SE-0386: `package` access modifier

Let me take my review-manager hat off for a moment and talk this through as a language designer.

Swift's central goal for access control is to encourage what we see as good program design, where you can break your code down into well-thought-out layers of libraries that can independently evolve and grow as you continue to work on them. This goal can sometimes come into conflict with the goal of feeling "lightweight", which in many ways comes down to discouraging programmers from brooding endlessly over details that don't really matter. That could certainly happen with access control, if it were too fine-grained.

The balance that Swift strikes is centered around the idea of co-development. Different groups of people work on different parts of a program. Swift's access control encourages you to define boundaries between parts that can be thought of as little library units: types, files, modules. That's how we promote that first goal of layering and code re-use. But as long as you have the same people working on the same code, these boundaries within the code aren't that important. People working on the same code need to be talking to each other anyway, and they can agree on standards, and they can repair any little breaches just as easily as they broke them in the first place. It's when the boundaries in code reflect real differences between groups of programmers and how they contribute their software to the whole that we first run into hard barriers to evolving the code; those are the boundaries that are truly important to enforce in access control. Without that in play, there's no reason we shouldn't keep things lightweight.

The problem we're looking at here is that the language doesn't let a group of programmers simultaneously enforce those boundaries with other groups — the only boundaries that are truly important to enforce — while also splitting their own code into multiple modules, unless the modules don't need to share any private interfaces with each other. That's a significant problem that I think is worth addressing.

The design of the @_spi attribute really is focused on needing to poke a very specific hole in access control across one of these boundaries between groups. That's why it requires a group name on both declaration and import, and it's why individual files need to import the SPI separately: those are precautions meant to strongly discourage other uses of the SPI. That might not be how some other people use the term "SPI" (although I wasn't aware this was a common term outside of Apple? The other uses I can find on the internet are unrelated), but it is explicitly how that attribute is designed. The effects of that are not what we want for boundaries that are purely internal to a group, because that gets us back to programmers brooding on unimportant things; even just in this thread, it sounds like the people who want to use the attribute this way are talking about drawing all sorts of fine-grained distinctions.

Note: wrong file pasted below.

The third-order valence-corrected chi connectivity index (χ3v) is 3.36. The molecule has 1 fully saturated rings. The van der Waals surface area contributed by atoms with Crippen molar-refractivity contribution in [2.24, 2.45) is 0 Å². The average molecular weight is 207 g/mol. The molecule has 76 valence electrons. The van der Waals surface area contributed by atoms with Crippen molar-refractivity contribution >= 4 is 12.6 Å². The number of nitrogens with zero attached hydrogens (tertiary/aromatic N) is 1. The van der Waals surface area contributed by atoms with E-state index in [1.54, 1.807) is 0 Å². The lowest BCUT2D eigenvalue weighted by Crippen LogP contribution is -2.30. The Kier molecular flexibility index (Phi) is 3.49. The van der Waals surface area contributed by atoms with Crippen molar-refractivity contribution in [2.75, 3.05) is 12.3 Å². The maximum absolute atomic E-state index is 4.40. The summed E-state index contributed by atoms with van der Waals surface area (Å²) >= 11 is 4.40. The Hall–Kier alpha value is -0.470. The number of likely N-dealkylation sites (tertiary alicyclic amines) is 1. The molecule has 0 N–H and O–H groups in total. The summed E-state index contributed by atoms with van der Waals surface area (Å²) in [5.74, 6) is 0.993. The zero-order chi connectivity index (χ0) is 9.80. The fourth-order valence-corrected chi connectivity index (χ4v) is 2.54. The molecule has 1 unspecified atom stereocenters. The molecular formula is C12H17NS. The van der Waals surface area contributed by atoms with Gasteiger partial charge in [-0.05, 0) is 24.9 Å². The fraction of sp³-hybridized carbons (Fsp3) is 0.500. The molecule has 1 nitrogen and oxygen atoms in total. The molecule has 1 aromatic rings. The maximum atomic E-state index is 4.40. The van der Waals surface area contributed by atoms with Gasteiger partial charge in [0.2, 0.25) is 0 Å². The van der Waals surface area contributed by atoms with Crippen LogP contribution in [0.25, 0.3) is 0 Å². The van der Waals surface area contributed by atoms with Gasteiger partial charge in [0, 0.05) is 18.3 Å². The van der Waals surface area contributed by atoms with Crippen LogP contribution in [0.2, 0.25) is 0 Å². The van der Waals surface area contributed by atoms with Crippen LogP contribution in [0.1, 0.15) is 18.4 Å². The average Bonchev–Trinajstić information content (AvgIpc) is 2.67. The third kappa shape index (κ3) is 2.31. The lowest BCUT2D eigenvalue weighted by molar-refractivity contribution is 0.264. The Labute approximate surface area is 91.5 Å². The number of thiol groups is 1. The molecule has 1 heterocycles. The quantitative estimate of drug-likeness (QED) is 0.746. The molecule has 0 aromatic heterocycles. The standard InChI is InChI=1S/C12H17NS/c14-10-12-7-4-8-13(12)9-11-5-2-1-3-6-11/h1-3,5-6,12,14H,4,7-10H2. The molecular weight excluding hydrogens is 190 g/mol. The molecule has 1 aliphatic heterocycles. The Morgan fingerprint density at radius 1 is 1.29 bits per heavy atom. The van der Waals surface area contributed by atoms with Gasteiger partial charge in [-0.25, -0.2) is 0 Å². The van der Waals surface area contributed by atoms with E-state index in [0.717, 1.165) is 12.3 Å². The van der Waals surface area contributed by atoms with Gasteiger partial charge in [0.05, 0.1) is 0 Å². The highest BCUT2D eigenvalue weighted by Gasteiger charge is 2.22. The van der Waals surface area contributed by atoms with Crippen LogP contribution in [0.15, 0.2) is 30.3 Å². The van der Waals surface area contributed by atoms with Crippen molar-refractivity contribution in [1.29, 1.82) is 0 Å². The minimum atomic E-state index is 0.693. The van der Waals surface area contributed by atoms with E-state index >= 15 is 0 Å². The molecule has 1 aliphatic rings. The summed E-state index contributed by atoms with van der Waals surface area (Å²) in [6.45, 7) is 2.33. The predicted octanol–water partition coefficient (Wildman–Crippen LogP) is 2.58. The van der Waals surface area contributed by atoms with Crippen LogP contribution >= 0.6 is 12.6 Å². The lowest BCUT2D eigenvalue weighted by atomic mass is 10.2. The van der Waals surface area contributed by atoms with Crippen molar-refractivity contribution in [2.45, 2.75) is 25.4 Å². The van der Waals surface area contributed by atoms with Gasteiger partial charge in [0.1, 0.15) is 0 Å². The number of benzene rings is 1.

I am very open to the idea that package is not the right term for this concept of a bunch of code written by the same programming group. (Put aside other questions about the keyword for a second, like whether it should have a -private suffix.) The very nice thing about package as a term is that it directly invokes a very important use case for this: related library modules in a single open-source package. But that comes with two disadvantages that I can see:

  • Other kinds of programming groups can have the same problem without necessarily thinking of themselves as writing a "package". The team writing the data layer for a medium-sized app might well have the exact same problem of wanting to split their code into multiple modules without giving access to their internal APIs to the UI layer, but they'd probably find it strange to see package throughout their codebase referring to their team's code.

  • It's not necessarily true that everything in a SwiftPM package ought to have access to package-private APIs. I'm not particularly motivated by the idea of a package that contains code from teams that don't closely collaborate — that seems like a perfectly reasonable thing for SwiftPM to be opinionated about, and if that discourages using package in such packages, so be it. But @taylorswift's example of a sample project that should only be using public API seems much more compelling. I believe SwiftPM is looking at features for making this kind of supplemental code explicit in a package, so that might give an avenue for excluding them from the scope of package, but you can already see the difficulty here: it's hard to talk about this difference, and it might be a little surprising that anything in the package wouldn't have access to package-privatte APIs.

I wonder if it might not be better to use a keyword that recognizes the organizational differences being assumed here, something like teamprivate. Using a (slightly) longer compound keyword also has the benefit of calling out the unusually-expanded scope, the same way that fileprivate calls special attention to the fact that a declaration needs to be used from other scopes within the same file.